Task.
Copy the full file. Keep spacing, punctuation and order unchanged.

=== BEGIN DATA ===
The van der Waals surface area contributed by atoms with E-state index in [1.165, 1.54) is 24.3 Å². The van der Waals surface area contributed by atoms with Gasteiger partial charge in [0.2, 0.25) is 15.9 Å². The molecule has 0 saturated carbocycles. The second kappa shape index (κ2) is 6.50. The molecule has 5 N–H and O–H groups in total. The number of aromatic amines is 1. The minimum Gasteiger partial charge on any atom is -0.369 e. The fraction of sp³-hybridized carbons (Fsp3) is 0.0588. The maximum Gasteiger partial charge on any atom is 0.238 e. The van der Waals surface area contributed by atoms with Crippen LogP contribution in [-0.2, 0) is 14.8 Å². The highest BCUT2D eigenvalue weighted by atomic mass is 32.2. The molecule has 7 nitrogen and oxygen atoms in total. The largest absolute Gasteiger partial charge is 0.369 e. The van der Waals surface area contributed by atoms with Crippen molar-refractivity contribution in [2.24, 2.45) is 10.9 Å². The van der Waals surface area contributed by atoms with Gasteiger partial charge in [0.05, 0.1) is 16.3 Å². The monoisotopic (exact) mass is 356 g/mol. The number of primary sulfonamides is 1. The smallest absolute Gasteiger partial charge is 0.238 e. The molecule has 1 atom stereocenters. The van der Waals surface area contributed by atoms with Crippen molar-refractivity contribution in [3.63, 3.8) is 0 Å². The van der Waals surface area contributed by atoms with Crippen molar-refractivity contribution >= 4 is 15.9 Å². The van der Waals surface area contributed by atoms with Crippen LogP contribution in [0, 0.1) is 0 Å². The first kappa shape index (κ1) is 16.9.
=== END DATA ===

The van der Waals surface area contributed by atoms with E-state index in [1.165, 1.54) is 24.3 Å². The van der Waals surface area contributed by atoms with Gasteiger partial charge in [0.2, 0.25) is 15.9 Å². The molecule has 0 saturated carbocycles. The second kappa shape index (κ2) is 6.50. The molecule has 5 N–H and O–H groups in total. The number of aromatic amines is 1. The minimum Gasteiger partial charge on any atom is -0.369 e. The fraction of sp³-hybridized carbons (Fsp3) is 0.0588. The maximum Gasteiger partial charge on any atom is 0.238 e. The van der Waals surface area contributed by atoms with Crippen LogP contribution in [-0.2, 0) is 14.8 Å². The highest BCUT2D eigenvalue weighted by atomic mass is 32.2. The molecule has 7 nitrogen and oxygen atoms in total. The largest absolute Gasteiger partial charge is 0.369 e. The van der Waals surface area contributed by atoms with Crippen molar-refractivity contribution in [2.24, 2.45) is 10.9 Å². The van der Waals surface area contributed by atoms with Gasteiger partial charge in [0.05, 0.1) is 16.3 Å². The monoisotopic (exact) mass is 356 g/mol. The number of primary sulfonamides is 1. The smallest absolute Gasteiger partial charge is 0.238 e. The molecule has 1 atom stereocenters. The van der Waals surface area contributed by atoms with Crippen molar-refractivity contribution in [3.63, 3.8) is 0 Å². The van der Waals surface area contributed by atoms with Crippen molar-refractivity contribution >= 4 is 15.9 Å². The van der Waals surface area contributed by atoms with Crippen LogP contribution in [0, 0.1) is 0 Å². The first kappa shape index (κ1) is 16.9.